Contributed                                An original piece of artwork done by the late Kelowna artist Mary Bull of the cabin in which Father Pandosy had lived.

Contributed An original piece of artwork done by the late Kelowna artist Mary Bull of the cabin in which Father Pandosy had lived.

Lake Country Art Gallery showcases latest find

The artwork at the gallery is considered by some to be artist Mary Bull’s finest work

The Lake Country Museum and Archives has a new piece hanging on its wall.

Vernon artist Bob Kingsmill made a purchase at a recent auction of some local paintings. One of the works proved to be an original work from the late Kelowna artist Mary Bull of the cabin in which Father Pandosy had lived. Kingsmill has donated the painting to the Lake Country Museum to be enjoyed by all who visit there, said the gallery.

The painting is on display at the museum and is considered by other artists to be one of Bull’s finest works, said the gallery.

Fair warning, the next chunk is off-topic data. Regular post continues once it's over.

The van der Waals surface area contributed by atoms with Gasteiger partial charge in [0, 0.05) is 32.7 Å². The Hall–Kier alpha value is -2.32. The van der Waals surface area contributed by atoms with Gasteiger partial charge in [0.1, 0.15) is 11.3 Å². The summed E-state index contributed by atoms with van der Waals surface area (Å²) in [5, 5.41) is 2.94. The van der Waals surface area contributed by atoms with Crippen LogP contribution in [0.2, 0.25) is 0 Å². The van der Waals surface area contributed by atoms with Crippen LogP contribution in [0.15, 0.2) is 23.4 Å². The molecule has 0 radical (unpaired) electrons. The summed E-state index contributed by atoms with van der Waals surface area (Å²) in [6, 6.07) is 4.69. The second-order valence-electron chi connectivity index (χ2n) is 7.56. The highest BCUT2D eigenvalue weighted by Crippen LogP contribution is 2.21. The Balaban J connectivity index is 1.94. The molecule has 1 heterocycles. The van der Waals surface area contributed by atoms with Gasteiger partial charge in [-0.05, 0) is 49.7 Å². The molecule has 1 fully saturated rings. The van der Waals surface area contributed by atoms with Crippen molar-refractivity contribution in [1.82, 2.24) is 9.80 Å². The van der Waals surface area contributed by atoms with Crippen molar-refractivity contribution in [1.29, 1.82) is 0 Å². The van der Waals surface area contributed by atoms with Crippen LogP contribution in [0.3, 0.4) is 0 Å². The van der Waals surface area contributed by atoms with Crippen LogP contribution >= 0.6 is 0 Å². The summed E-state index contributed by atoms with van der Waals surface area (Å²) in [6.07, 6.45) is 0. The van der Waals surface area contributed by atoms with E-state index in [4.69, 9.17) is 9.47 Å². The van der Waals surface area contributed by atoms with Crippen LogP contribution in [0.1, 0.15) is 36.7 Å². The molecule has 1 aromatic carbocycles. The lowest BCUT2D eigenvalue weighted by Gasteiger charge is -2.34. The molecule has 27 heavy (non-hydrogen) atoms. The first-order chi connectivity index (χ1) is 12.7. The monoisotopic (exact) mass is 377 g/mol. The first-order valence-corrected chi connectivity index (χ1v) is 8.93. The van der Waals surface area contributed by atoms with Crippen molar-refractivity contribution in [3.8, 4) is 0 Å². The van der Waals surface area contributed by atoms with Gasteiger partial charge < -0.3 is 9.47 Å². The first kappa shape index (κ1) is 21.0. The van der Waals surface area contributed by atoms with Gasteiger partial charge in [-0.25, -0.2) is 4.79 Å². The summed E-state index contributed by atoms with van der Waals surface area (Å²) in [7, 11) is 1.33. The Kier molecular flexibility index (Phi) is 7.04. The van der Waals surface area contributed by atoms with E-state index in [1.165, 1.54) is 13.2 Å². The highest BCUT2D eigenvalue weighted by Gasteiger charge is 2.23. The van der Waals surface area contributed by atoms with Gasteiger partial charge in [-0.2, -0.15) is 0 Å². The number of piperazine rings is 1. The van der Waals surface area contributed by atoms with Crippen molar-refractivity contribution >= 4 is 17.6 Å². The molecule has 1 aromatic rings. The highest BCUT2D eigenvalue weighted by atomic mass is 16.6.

Bull represents a unique part of the Okanagan’s history. She was born in Scotland in 1919, but moved to the Okanagan Mission area when she was four months old. Bull’s father inherited land in the area from his brother who had died in the First World War.

Bull’s father had lost an arm in the same conflict and was released from the service but still was known by his rank (Captain) as was common at the time. Bull lost her mother when she was four and was under the care of a nanny for her early years.

She attended a private girls school in Vernon for several years and traveled between Vernon and Kelowna by train during holiday periods. Her father returned to Scotland for a short while and came home with a new wife with whom he had a son, Tony. Capt. Bull had sufficient financial resources to provide Bull with the opportunity to refine her artistic talent. She attended the Vancouver School of Art in the late 1930s and then went east to The Ontario College of Art in the early 1940s.

The Kelowna Archives has papers and materials that belonged to Bull and they suggest she had a strong interest in feminist concerns and would have been quite comfortable in today’s world, said the art gallery.

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